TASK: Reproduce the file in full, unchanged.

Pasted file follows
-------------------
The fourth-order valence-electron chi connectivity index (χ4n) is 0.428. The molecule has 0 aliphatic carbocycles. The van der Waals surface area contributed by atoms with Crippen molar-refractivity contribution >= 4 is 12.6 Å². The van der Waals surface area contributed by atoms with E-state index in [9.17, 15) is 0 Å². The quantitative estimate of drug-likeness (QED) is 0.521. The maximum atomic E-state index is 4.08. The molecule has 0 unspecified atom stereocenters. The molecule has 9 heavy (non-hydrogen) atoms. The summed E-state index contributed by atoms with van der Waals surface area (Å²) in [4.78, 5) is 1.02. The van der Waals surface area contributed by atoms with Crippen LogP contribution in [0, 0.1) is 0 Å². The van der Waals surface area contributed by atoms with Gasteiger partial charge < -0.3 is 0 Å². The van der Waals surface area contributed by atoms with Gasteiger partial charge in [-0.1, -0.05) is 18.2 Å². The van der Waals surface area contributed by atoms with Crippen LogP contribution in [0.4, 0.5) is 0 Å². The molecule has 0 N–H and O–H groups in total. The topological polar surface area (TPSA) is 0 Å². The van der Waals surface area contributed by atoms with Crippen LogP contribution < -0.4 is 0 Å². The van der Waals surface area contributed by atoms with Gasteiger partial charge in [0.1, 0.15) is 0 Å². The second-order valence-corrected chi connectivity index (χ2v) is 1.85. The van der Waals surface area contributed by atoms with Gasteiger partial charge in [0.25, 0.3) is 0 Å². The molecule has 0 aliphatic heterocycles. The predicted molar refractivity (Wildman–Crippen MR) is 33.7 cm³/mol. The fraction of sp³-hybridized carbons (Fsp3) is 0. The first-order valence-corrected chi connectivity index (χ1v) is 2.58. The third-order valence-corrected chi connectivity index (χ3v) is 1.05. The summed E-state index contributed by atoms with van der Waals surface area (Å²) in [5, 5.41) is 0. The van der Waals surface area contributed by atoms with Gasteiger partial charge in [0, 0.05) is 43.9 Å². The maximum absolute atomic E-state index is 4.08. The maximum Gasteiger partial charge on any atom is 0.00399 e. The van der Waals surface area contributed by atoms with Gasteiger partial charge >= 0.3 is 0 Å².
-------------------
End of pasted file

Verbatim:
The fourth-order valence-electron chi connectivity index (χ4n) is 0.428. The molecule has 0 aliphatic carbocycles. The van der Waals surface area contributed by atoms with Crippen molar-refractivity contribution >= 4 is 12.6 Å². The van der Waals surface area contributed by atoms with E-state index in [9.17, 15) is 0 Å². The quantitative estimate of drug-likeness (QED) is 0.521. The maximum atomic E-state index is 4.08. The molecule has 0 unspecified atom stereocenters. The molecule has 9 heavy (non-hydrogen) atoms. The summed E-state index contributed by atoms with van der Waals surface area (Å²) in [4.78, 5) is 1.02. The van der Waals surface area contributed by atoms with Crippen LogP contribution in [0, 0.1) is 0 Å². The van der Waals surface area contributed by atoms with Gasteiger partial charge < -0.3 is 0 Å². The van der Waals surface area contributed by atoms with Gasteiger partial charge in [-0.1, -0.05) is 18.2 Å². The van der Waals surface area contributed by atoms with Crippen LogP contribution in [0.4, 0.5) is 0 Å². The molecule has 0 N–H and O–H groups in total. The topological polar surface area (TPSA) is 0 Å². The van der Waals surface area contributed by atoms with Crippen LogP contribution < -0.4 is 0 Å². The van der Waals surface area contributed by atoms with Gasteiger partial charge in [0.1, 0.15) is 0 Å². The second-order valence-corrected chi connectivity index (χ2v) is 1.85. The van der Waals surface area contributed by atoms with Gasteiger partial charge in [0.25, 0.3) is 0 Å². The molecule has 0 aliphatic heterocycles. The predicted molar refractivity (Wildman–Crippen MR) is 33.7 cm³/mol. The fraction of sp³-hybridized carbons (Fsp3) is 0. The first-order valence-corrected chi connectivity index (χ1v) is 2.58. The third-order valence-corrected chi connectivity index (χ3v) is 1.05. The summed E-state index contributed by atoms with van der Waals surface area (Å²) in [5, 5.41) is 0. The van der Waals surface area contributed by atoms with Gasteiger partial charge in [0, 0.05) is 43.9 Å². The maximum absolute atomic E-state index is 4.08. The maximum Gasteiger partial charge on any atom is 0.00399 e. The van der Waals surface area contributed by atoms with Gasteiger partial charge >= 0.3 is 0 Å².